So I ask, what’s more likely:

  • A superbreed of humans with the ability to stay awake longer than the rest of the population has taken over the powerful positions of the world in the middle of the night
  • A third, independent variable, namely drive or motivation, has led to both the success and stress-induced insomnia that come with being in a powerful position

This story is so powerful that one of the interviewees had the following to say about her daughter:

My daughter, who has a life-threatening disease, when I asked her if there’s one thing you could change about yourself physically, I’d expect her to say she’d like to get rid of her life-threatening condition. No way. She’d say “I would abolish the need for sleep, so I could get more done.”

I find it really tragic that our society has arrived at this position, and that people want to sleep less. I like to sleep 8 hours nightly, and if I’m ever powerful enough to be asked how I got to where I am, I’ll say it was the sleep.

Not the norm

Whenever I am selected as part of a survey panel, online or otherwise, I nearly always take the opportunity. I am “one of those people” who creates self-selection bias. I am a perennial student of surveys, and always interested in what researchers and marketers are trying to understand. I received an invitation this morning by a reputable magazine that I read frequently, and decided to take the dive. One of the many questions asked about online activities, specifically which of the following actions I have partaken in over the past 3 months:

  • Sent and/or received an Instant message (IM)
  • Sent and/or received a text message (SMS) on cell phone
  • Accessed the internet from cell phone or PDA
  • Downloaded/listened to or watched music/videos, podcasts or other audio files, webcasts, etc.
  • Watched user-created videos online (e.g.,
  • Read a blog
  • Posted to your own blog
  • Have a MySpace or similar online profile page
  • Created/uploaded art, photography, images, video, music, etc.
  • Participated in chat rooms or forums
  • Visited social networking sites (e.g.,, etc.)
  • Use RSS Feeds
  • None of the above

Suffice to say, I think that I am not the norm:

Online Activities

Perfect 12!! It’s always refreshing to be reminded that you are not average, especially when the media you consume, the people you interact with and the activities engage in suggest otherwise. Although it seems like many average internet users could fill up a large chunk of this list. is a community “for people with large data sets,” founded by Aaron Swartz. It’s essentially a wiki and a few Google Groups centered around three topics:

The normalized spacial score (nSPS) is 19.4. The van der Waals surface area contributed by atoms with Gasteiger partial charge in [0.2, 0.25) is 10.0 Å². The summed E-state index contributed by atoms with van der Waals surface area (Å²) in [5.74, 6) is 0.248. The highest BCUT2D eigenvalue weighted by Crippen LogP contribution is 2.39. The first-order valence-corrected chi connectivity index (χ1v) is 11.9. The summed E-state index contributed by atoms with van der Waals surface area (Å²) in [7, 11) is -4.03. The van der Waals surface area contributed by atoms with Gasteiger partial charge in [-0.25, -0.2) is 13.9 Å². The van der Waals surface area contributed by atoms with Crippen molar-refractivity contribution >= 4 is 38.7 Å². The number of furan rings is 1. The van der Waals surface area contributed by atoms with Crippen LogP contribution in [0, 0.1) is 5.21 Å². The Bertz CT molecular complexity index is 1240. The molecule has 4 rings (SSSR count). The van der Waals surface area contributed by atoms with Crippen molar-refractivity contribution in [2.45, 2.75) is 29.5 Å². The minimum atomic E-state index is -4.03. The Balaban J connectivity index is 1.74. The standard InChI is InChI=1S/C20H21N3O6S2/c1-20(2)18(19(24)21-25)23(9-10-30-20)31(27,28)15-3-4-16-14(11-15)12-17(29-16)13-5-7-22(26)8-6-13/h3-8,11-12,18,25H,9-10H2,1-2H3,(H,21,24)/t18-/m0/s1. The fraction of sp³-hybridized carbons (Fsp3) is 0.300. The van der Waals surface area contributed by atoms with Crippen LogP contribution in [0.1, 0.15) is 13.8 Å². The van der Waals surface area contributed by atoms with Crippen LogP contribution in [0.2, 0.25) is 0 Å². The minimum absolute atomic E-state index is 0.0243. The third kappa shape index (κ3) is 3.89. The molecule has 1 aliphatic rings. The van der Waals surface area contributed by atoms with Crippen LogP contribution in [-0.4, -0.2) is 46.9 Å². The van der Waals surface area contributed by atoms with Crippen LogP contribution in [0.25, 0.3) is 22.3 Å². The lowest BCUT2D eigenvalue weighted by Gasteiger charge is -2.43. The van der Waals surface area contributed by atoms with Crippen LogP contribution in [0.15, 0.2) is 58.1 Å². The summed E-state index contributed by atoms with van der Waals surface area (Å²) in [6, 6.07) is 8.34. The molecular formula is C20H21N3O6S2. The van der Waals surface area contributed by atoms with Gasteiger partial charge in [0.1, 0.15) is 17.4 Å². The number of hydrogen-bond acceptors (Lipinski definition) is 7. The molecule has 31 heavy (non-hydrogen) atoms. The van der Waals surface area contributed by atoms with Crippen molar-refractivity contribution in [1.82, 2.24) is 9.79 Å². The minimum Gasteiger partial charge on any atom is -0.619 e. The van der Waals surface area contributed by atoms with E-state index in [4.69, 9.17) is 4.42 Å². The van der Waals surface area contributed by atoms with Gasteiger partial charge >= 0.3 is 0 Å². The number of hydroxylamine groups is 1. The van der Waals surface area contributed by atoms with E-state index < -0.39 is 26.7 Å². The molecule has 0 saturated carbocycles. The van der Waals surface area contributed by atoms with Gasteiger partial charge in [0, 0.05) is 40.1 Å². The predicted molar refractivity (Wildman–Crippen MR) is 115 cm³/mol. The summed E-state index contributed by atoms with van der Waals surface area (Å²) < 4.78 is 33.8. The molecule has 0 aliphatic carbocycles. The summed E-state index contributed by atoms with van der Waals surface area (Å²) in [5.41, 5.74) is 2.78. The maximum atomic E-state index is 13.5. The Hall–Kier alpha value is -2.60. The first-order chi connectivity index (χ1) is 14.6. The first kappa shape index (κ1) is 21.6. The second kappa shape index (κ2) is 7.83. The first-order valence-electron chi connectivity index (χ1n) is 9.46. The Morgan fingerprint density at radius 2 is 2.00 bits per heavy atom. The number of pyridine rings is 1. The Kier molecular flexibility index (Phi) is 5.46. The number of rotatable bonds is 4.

• Get: acquiring data through scraping, crawling, or otherwise
  • Process: conversions, queries, algorithms and the like
  • View: visualization in any number of forms

I’m excited by the definition of this community, but a bit skeptical of the scope. My intuition is that communities centered around tools, (e.g. Processing) tend to thrive more than general task-focused groups. I really hope the emergent data understanding population finds this tool and helps shape it accordingly. (via waxy)

Macworld != World

This is the dumbest, most myopic blog title I have seen in a long while: “Apple Stock Tanks During Stevenote.” I don’t mean to be snarky, but is it possible that someone could be so enthralled with the cult of Mac to completely miss the fact that Citigroup posted a $10B loss today? Of course Apple’s stock tanked. So did every other stock in the known universe. In the words of the Economist,

Citigroup Earnings

Proof that 2 = 1

From Overcoming Bias, a proof that 2 is, in fact, equal to one. First let x = y = 1.

  1. x = y
  2. x2 = xy
  3. x2 – y2 = xy – y2
  4. (x + y)(x – y) = y(x – y)
  5. x + y = y
  6. 2 = 1

There is a simple flaw in this proof that an astute observer will identify, but it’s still good for cocktail parties and stumping children on the border of abstract reasoning! Wikipedia has a page on invalid proofs for 1 = -1, 2 = 1, -2 = 1 and &infinity; = 1/4, all of which seem mighty plausible.